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"It was like the fates were telling us we have to be together for 50 years."
It's not every 77-year-old American Jewish woman who becomes president of a South American nation.
Meet Jewish anthropologist Melville Herskovits, who exploded myths about African Americans.
Herb and Dorothy Vogel travel the festival circuit with filmmaker Megumi Sasaki.
A couple of modest means builds one of the most important contemporary art collections in history.
An architect takes his eco-construction to Indonesia to house those displaced by the tsunami.
At nine years old, Priscilla Diaz dazzles the Harlem hip-hop scene.
Hannah Senesh was the World War II-era poet and diarist who became a and modern-day Joan of Arc.
Harvard Professor Vincent Brown discusses the irony that a white man came to define black culture.
Animators bring one of the film's anecdotes to life.
Historian Jean Meyer describes how notions of revolution, history, and memory inform the film.
Bigotry knocked her down ... but her music knocked back.
For Conrad - truly the embodiment of "Amazing Grace" - creativity is essential.
William Burroughs was an iconoclast who himself became an icon.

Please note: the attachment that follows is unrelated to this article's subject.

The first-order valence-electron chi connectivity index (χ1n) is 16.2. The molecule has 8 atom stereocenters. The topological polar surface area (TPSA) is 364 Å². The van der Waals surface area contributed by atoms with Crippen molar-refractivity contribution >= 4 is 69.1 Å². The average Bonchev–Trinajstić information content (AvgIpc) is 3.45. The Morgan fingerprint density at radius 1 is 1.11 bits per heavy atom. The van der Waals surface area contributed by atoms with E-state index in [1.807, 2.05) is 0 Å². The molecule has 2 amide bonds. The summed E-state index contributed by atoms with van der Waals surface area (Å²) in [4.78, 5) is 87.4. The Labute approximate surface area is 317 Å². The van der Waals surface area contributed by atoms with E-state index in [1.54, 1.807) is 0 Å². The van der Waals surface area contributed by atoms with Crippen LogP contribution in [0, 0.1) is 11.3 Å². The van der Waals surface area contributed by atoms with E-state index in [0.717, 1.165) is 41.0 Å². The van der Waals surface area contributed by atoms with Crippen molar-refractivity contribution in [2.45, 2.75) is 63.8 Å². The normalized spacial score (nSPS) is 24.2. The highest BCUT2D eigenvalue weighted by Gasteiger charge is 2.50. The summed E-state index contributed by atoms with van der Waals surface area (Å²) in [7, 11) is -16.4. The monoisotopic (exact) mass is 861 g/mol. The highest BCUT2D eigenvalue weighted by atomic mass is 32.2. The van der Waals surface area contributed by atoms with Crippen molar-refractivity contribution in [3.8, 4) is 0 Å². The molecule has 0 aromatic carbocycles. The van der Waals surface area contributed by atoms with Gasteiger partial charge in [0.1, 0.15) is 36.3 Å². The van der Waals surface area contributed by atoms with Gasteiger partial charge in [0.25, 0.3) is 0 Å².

Center Point, TX was a "safe haven" for African Americans, with rich musical traditions.
Conrad's classmate, Robert Mims, believed students generally approved of desegregation.
Who was Gilbert Stuart? His most famous portrait may be more ubiquitous than even the Mona Lisa.
Benazir Bhutto lived a life of Shakespearean proportions.
Follow the unlikely story of America's original shock-jock.
Filmmaker Rebecca Ferris describes what compelled her to tell the story of Jason Miller.
Award-winning playwright and actor Jason Miller experienced fame briefly, then seemed to vanish.
Basquiat was the wunderkind of New York's Lower East Side.
Mark Hogancamp devised a peculiar brand of therapy to recover from a savage beating.
Two thumbs up from the star of the show!
Organizing women to plant trees became an act of political resistance in Kenya.
In 2006, she became the first woman elected president of an African nation.
The driving force behind Daisy Bates's activism was the murder of her mother.
Jessie Little Doe Baird, a Wampanoag linguist, helps her tribe revive its mother tongue.
An historical look back at the Disability Rights Movement.
Though their ethnicities are mixed, the Wampanoag take pride in their tribal heritage.
Visit Find Films to see the full ITVS film catalog.